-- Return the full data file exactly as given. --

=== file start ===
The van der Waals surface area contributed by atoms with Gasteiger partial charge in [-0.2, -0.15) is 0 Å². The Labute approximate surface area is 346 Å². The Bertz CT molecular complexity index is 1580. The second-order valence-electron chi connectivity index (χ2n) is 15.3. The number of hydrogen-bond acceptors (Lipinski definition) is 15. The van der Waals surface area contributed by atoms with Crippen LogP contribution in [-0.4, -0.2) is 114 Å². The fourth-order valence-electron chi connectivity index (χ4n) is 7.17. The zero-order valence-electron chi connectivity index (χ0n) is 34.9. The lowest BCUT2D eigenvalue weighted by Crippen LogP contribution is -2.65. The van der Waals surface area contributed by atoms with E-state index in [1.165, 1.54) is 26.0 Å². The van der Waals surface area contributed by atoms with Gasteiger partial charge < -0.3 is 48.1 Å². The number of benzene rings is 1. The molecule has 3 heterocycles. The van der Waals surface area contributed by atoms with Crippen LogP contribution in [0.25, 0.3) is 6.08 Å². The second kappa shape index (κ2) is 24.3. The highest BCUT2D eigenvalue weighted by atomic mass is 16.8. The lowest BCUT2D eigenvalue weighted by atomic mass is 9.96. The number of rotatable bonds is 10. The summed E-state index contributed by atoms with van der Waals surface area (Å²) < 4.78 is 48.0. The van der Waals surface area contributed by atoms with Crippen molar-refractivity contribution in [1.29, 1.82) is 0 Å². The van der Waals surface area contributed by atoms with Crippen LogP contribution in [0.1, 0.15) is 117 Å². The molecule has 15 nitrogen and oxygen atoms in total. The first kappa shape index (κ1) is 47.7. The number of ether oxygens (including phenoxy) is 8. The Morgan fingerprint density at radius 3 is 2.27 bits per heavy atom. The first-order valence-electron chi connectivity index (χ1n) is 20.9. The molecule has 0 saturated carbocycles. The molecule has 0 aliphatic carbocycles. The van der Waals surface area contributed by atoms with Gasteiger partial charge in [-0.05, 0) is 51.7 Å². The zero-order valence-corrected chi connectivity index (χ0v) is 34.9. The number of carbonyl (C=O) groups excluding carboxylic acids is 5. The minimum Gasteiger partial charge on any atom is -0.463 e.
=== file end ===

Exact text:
The van der Waals surface area contributed by atoms with Gasteiger partial charge in [-0.2, -0.15) is 0 Å². The Labute approximate surface area is 346 Å². The Bertz CT molecular complexity index is 1580. The second-order valence-electron chi connectivity index (χ2n) is 15.3. The number of hydrogen-bond acceptors (Lipinski definition) is 15. The van der Waals surface area contributed by atoms with Crippen LogP contribution in [-0.4, -0.2) is 114 Å². The fourth-order valence-electron chi connectivity index (χ4n) is 7.17. The zero-order valence-electron chi connectivity index (χ0n) is 34.9. The lowest BCUT2D eigenvalue weighted by Crippen LogP contribution is -2.65. The van der Waals surface area contributed by atoms with E-state index in [1.165, 1.54) is 26.0 Å². The van der Waals surface area contributed by atoms with Gasteiger partial charge < -0.3 is 48.1 Å². The number of benzene rings is 1. The molecule has 3 heterocycles. The van der Waals surface area contributed by atoms with Crippen LogP contribution in [0.25, 0.3) is 6.08 Å². The second kappa shape index (κ2) is 24.3. The highest BCUT2D eigenvalue weighted by atomic mass is 16.8. The lowest BCUT2D eigenvalue weighted by atomic mass is 9.96. The number of rotatable bonds is 10. The summed E-state index contributed by atoms with van der Waals surface area (Å²) < 4.78 is 48.0. The van der Waals surface area contributed by atoms with Crippen molar-refractivity contribution in [1.29, 1.82) is 0 Å². The van der Waals surface area contributed by atoms with Crippen LogP contribution in [0.1, 0.15) is 117 Å². The molecule has 15 nitrogen and oxygen atoms in total. The first kappa shape index (κ1) is 47.7. The number of ether oxygens (including phenoxy) is 8. The Morgan fingerprint density at radius 3 is 2.27 bits per heavy atom. The first-order valence-electron chi connectivity index (χ1n) is 20.9. The molecule has 0 saturated carbocycles. The molecule has 0 aliphatic carbocycles. The van der Waals surface area contributed by atoms with Gasteiger partial charge in [-0.05, 0) is 51.7 Å². The zero-order valence-corrected chi connectivity index (χ0v) is 34.9. The number of carbonyl (C=O) groups excluding carboxylic acids is 5. The minimum Gasteiger partial charge on any atom is -0.463 e.